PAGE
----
50 Years Ago: The Capital Levy
In the “FORWARD” (Saturday, May 5th, 1923), Mr. F. W. Pethick Lawrence, a Labour candidate and prominent advocate, sets out what he calls “The Case for the Capital Levy,” with the sub-title, “Lift the Burden of Debt from Industry and Labour.”
If the burden rested on the backs of the workers it might be worth while trying to throw it off. But if the workers have no surplus, then they cannot be robbed of what they don’t possess; and, in spite of apparent objections, the workers as a whole do not suffer from high, nor benefit from low taxation. They suffer because they are robbed, and they are robbed whether taxes are high or low, and the degree of the robbery has, over a period, no direct or indirect relation to taxation. As we have seen, the workers receive all the wealth they possess from the capitalist owners, and, further, these owners control at present the machinery by means of which taxes are levied.
Now, the workers either receive a surplus over their minimum needs or they do not. If they don’t, then they cannot be robbed of that non-existent surplus afterwards. If they do, then the capitalists will have given the surplus either because they are philanthropists or because they are compelled by economic forces. If they are philanthropists, then they will not take back the gift they gave; and if they were compelled to give, then the same forces will prevent them from taking it back.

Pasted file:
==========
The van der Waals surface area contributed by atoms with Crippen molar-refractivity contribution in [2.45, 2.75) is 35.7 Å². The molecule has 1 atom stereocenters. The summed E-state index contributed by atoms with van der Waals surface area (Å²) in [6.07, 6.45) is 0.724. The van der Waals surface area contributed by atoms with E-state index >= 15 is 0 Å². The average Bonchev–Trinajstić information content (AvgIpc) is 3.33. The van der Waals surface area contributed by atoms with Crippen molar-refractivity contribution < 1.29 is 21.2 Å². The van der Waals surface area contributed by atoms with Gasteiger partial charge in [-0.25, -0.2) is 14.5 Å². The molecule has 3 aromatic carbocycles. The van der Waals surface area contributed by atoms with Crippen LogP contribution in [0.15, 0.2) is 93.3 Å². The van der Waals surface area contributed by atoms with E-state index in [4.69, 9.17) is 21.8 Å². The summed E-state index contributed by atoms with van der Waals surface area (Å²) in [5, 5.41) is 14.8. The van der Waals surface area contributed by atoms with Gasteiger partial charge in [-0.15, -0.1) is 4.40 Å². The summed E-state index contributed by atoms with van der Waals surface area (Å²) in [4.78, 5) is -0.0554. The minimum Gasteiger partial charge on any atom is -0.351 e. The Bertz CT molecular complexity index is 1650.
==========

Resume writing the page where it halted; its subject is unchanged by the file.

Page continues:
The pertinent question Lawrence might answer is this : Would the capitalists, if there were no taxation at all, give the workers a larger share of the wealth produced, and, if so, why?
Mr. Lawrence says : “The main principle of the levy is simplicity itself. It is to pay off debt out of wealth. The wealth of the country as a whole is the wealth of its citizens.” This, as I have already explained, is quite untrue. The wealth of the country as a whole is the private property of the capitalist class. Only the owners of property can suffer the burden of taxation, and only the owners do suffer. Some of them want you, the propertyless workers, to pull their chestnuts out of the fire, and Mr. Lawrence and the Labour Party are making a bid for office on the strength of offering to do the necessary publicity work.
While the capitalists will on the one hand be relieved from the burden of paying the debt interest, they will also, on the other hand, be deprived of the present means of paying that interest. Some will gain by reduced taxation what others lose by the paying off by the State of their quota of the debt and their consequent loss of interest on their bonds. The money paid out will, in its turn, be reinvested in industry, and we shall be as we were.
(From an article by E. Hardy in the SOCIALIST STANDARD for August 1923)